Whatcha gonna do with a toxic colleague
This post is part of my mentoring conversation series which includes relatively short posts on topics that have come from a mentoring session. Often, these conversations produce insights which could benefit a wider audience.
Any identifying information is removed and I always inform participants before posting anything we talked about.
In today’s mentoring session we discuss what to do about a toxic colleague. That person that makes you feel small and stupid, maybe taking credit for your work and ideas, or “stealing” all the interesting and promotable tasks you were supposed to be doing, maybe just rude and unpleasant in general.
Hopefully you’ll never encounter one of these, but if we’re being realistic — you probably will. Unfortunately, they may exist even in the best of workplace cultures because their behavior is easy to hide. Often, their misconduct will be directed at those lower on the organizational food chain, and therefore the powers that be may be blissfully unaware. If no one tells them — how will they know?
Identifying toxic behavior
The first problem you need to overcome is deciding if this person is actually being toxic, or if you just don’t like them for some reason and need to get over it and figure out how to work with them anyway. A lot of toxic behaviors are hard to identify because each incident may be small in itself, and identifying the collection of incidents as a pattern can be difficult.
I’ve had colleagues who are excellent people take credit for my ideas by mistake. The idea came up in a group setting or discussion, it sounded good and they remembered the situation as if they’d come up with the idea. As long as it’s an isolated incident — that’s an understandable mistake. You can fix it and move on. But when that and other bad behaviors compile over time — that’s when you start to feel something’s wrong.
Then you start thinking about communicating the situation to someone who might be able to help — and you’re back to the single incident thinking. How will you explain to someone else how these seemingly small incidents pile up over time into toxic behavior that hurts your ability to work? You’re essentially gaslighting yourself.
So, what you’re going to do is make a list of everything this person did and made you feel bad. It can be big or small, don’t censor yourself. The criteria at this point is only “did this make me feel bad”. Next — curate the list using the SBI (situation-behavior-impact) model. Some incidents may feel “small”, but a group of smallish incidents can fit in to the curated list if they form a pattern.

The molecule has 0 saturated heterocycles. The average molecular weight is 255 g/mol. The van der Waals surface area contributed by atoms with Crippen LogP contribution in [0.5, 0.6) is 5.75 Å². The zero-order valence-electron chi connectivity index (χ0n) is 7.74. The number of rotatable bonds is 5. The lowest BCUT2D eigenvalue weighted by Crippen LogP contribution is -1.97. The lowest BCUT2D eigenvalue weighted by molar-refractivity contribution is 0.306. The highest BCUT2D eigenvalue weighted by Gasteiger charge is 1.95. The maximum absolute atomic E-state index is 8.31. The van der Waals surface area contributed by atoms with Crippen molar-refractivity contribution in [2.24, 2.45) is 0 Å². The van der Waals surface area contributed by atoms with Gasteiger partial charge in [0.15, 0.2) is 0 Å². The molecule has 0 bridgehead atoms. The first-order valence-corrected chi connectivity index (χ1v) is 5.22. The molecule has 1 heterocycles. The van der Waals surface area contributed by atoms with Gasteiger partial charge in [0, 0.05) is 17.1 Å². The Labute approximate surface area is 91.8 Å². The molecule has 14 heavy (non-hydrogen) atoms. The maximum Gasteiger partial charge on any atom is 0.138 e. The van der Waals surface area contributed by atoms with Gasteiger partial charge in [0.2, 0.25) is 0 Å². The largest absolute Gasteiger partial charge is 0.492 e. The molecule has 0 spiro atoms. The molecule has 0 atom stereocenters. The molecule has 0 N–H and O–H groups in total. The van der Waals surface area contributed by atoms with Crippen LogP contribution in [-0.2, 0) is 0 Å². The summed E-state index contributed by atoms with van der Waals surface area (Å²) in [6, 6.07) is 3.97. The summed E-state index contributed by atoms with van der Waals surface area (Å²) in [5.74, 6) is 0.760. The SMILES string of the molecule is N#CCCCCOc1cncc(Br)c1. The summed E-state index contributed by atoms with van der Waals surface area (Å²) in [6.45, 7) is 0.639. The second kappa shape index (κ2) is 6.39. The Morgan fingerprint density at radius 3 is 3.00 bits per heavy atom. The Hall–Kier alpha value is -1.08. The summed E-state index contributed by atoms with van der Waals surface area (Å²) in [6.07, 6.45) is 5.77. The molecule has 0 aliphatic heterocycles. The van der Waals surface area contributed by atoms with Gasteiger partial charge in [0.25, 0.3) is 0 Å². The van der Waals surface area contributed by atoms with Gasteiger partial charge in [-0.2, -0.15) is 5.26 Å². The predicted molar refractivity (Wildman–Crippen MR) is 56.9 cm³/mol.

When you describe the impact you can and should mention how the behavior affected you personally, but try to focus mostly on how it impacted your work or the project, because that will be more compelling evidence than focusing on your (legitimate) feelings.
Now you have a list that will make it easier to tell if you’re being “too sensitive” or if there’s a real problem. Hopefully that will convince you your concerns are real and the problem needs to be taken care of.
What to do, what to do
You can leave. I want this to be out there as an option — you do not have to spend your time and energy on an uphill battle with a toxic person. If you judge that fixing the problem will be difficult and draining, and you can relatively easily find another job — that might be the easiest way out. Fixing other people is not your responsibility.
However, you might want to stay. Whether it’s because you love your job and the (other) people you work with or because looking for another job is too hard, or whatever other reason.
You can work harder. Someone’s stealing your ideas? Make sure everyone knows your worth. Someone’s being being mean? Avoid them. Be mean back. Ignore them. Someone’s taking credit for your work? Communicate what you’re doing far and wide.
While this is a possible strategy, I fear that it’s not always feasible. For one, if there is a severe power imbalance (say, that person is much more senior that you are, or perhaps your manager) — it won’t work and will probably backfire. Second, it relies on the fact that you are able to prove that you did the work and have good ideas — this is not always easy, could lead to burnout due to the extra effort and may make you look like you’re not a team player. Not to mention the fact that if one is not an exceptional worker that does not make it OK for them to have to suffer through toxic behavior. In addition, you’ll be allowing the toxic behavior to continue, even if it doesn’t affect you. I don’t believe in victims being forced to fix the world for everyone’s benefit — but it’s still something to consider.